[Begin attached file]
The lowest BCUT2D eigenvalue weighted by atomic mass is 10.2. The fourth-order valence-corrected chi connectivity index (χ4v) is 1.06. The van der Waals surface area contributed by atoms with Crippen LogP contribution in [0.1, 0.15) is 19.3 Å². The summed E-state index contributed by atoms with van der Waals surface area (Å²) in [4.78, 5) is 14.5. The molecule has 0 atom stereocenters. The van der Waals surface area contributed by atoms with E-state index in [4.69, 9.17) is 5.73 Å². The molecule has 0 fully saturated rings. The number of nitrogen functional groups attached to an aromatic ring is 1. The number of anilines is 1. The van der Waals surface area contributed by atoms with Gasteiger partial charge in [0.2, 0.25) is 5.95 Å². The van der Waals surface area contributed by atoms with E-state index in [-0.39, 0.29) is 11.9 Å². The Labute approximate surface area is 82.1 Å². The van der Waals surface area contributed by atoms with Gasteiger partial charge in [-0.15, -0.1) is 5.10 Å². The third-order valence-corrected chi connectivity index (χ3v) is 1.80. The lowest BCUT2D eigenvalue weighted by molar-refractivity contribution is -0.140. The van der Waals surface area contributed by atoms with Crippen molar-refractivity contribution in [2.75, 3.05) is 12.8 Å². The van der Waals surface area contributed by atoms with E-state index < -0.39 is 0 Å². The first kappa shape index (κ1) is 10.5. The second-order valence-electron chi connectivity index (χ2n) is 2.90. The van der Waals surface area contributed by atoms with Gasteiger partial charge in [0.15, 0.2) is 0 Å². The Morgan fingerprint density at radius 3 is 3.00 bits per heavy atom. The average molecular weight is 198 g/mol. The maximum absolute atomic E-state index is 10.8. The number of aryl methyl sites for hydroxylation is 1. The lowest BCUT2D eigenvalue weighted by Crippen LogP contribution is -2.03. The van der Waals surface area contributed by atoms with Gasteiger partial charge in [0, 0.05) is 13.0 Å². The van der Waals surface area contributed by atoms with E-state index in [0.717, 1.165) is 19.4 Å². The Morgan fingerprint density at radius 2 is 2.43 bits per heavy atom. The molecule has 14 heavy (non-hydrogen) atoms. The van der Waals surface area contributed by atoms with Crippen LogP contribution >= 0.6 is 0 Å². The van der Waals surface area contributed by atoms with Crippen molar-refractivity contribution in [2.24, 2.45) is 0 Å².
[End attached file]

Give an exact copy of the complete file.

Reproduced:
The lowest BCUT2D eigenvalue weighted by atomic mass is 10.2. The fourth-order valence-corrected chi connectivity index (χ4v) is 1.06. The van der Waals surface area contributed by atoms with Crippen LogP contribution in [0.1, 0.15) is 19.3 Å². The summed E-state index contributed by atoms with van der Waals surface area (Å²) in [4.78, 5) is 14.5. The molecule has 0 atom stereocenters. The van der Waals surface area contributed by atoms with E-state index in [4.69, 9.17) is 5.73 Å². The molecule has 0 fully saturated rings. The number of nitrogen functional groups attached to an aromatic ring is 1. The number of anilines is 1. The van der Waals surface area contributed by atoms with Gasteiger partial charge in [0.2, 0.25) is 5.95 Å². The van der Waals surface area contributed by atoms with E-state index in [-0.39, 0.29) is 11.9 Å². The Labute approximate surface area is 82.1 Å². The van der Waals surface area contributed by atoms with Gasteiger partial charge in [-0.15, -0.1) is 5.10 Å². The third-order valence-corrected chi connectivity index (χ3v) is 1.80. The lowest BCUT2D eigenvalue weighted by molar-refractivity contribution is -0.140. The van der Waals surface area contributed by atoms with Crippen molar-refractivity contribution in [2.75, 3.05) is 12.8 Å². The van der Waals surface area contributed by atoms with E-state index < -0.39 is 0 Å². The first kappa shape index (κ1) is 10.5. The second-order valence-electron chi connectivity index (χ2n) is 2.90. The van der Waals surface area contributed by atoms with Gasteiger partial charge in [0.15, 0.2) is 0 Å². The Morgan fingerprint density at radius 3 is 3.00 bits per heavy atom. The average molecular weight is 198 g/mol. The maximum absolute atomic E-state index is 10.8. The number of aryl methyl sites for hydroxylation is 1. The lowest BCUT2D eigenvalue weighted by Crippen LogP contribution is -2.03. The van der Waals surface area contributed by atoms with Gasteiger partial charge in [0, 0.05) is 13.0 Å². The van der Waals surface area contributed by atoms with E-state index in [0.717, 1.165) is 19.4 Å². The Morgan fingerprint density at radius 2 is 2.43 bits per heavy atom. The molecule has 14 heavy (non-hydrogen) atoms. The van der Waals surface area contributed by atoms with Crippen LogP contribution >= 0.6 is 0 Å². The van der Waals surface area contributed by atoms with Crippen molar-refractivity contribution in [2.24, 2.45) is 0 Å².